Help sought to kickstart recovery at fire-scarred Hood Mountain Regional Park
The Glass fire was merciless as it blazed across the Mayacamas Mountains and through Hood Mountain Regional Park last fall, charring 80% of the 2,000-acre park and open space preserve and closing it to the public indefinitely.
Though much of the fire-adapted landscape eventually will recover, the Sept. 27 wildfire burned at high enough intensity to cause significant damage to nature and man-made infrastructure now in need of replacement at the county park on the eastern flank of Sonoma Valley.
The Sonoma County Regional Parks foundation has launched a fundraising campaign to help, seeded with a $10,000 challenge grant from nearby Kenwood Vineyards, a longtime wine sponsor for the foundation’s Funky Friday summertime concert series in the park.
“They specifically wanted to do something for Hood Mountain because a lot of their staff live in the area,” said Melissa Kelley, executive director of the foundation. “These are folks that are looking at this burned mountainside day after day. They have that ever-present reminder.”
Some of it’s pretty hard to look at: dark slopes shorn of their once thick tree cover, laying bare the chiseled terrain surrounding Hood Mountain; ridges bristling with charred, skeletal trees silhouetted against the sky; hillside trails skirted by blackened timber, the surface bark smooth like charcoal.
The 67,484-acre Glass fire burned through Hood Mountain on its initial run from Napa County, cutting north to south across the Mayacamas and burning with particularly high intensity in the northern and interior areas of the park that had been left untouched by the 2017 North Bay fires, which burned so much of the surrounding region.
Where Los Alamos Road leads into the north end of the park, bright green grass already has sprouted on open meadows, offering a sharp contrast in the shadows of darkened hillsides and scorched soil stretching down toward the headwaters of Santa Rosa Creek.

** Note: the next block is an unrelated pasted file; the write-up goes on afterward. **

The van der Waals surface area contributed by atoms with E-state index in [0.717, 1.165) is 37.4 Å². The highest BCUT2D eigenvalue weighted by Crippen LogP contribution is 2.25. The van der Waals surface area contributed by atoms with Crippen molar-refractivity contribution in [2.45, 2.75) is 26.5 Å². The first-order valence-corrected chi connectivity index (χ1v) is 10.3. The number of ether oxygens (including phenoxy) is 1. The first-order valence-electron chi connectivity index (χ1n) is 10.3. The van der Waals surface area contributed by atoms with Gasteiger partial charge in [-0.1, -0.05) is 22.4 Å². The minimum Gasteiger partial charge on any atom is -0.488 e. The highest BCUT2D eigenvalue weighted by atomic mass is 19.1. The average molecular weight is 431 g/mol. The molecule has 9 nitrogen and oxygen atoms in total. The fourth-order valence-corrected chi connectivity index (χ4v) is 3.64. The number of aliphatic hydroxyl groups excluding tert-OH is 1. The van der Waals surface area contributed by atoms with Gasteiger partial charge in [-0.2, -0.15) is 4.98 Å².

The fire ran roughshod through the Sargent cypress pygmy forest, which was just recovering from large-scale disruption by bulldozers during the 2017 firefight. A rare species of dwarf tree that grows in pockets of serpentine soil dotted around California’s Coast Range, the cypress trees were “very much annihilated” by the latest bout of flames, said Regional Parks Director Bert Whitaker.
Where the 2017 Nuns fire burned into the southern end of the park, around the Pythian Road entrance, the Glass fire burned more spottily. In areas where it did take off, it further damaged trees already made vulnerable by the earlier fire, requiring they be cut down lest they pose a danger to future park visitors or destabilize hillsides, park officials said.
Park maintenance crews have felled hundreds upon hundreds of hazard trees already, and placed erosion-control wattles around the park to help direct water flow and do what’s possible to prevent mudslides and debris flows, though the area largely remains at high risk if sufficient rainfall occurs.
Whitaker said the overall cost of recovery was somewhere in the range of $1.5 to $2 million — funding the county hopes to recover, at least in part, through the Federal Emergency Management Administration.
The work includes replacing man-made sites such as the entirety of the Azalea Creek Campground, of which only a single metal food storage box survived.
Directional and informational signs, footbridges, retaining walls, picnic tables, several structures, steps — “pretty much anything made of wood” was destroyed or incinerated, Kelley said.
But it no longer makes sense to rebuild with wood or other materials unable to survive whatever fire comes next — meaning heftier front-investments that won’t be covered through the claims process, Whitaker said.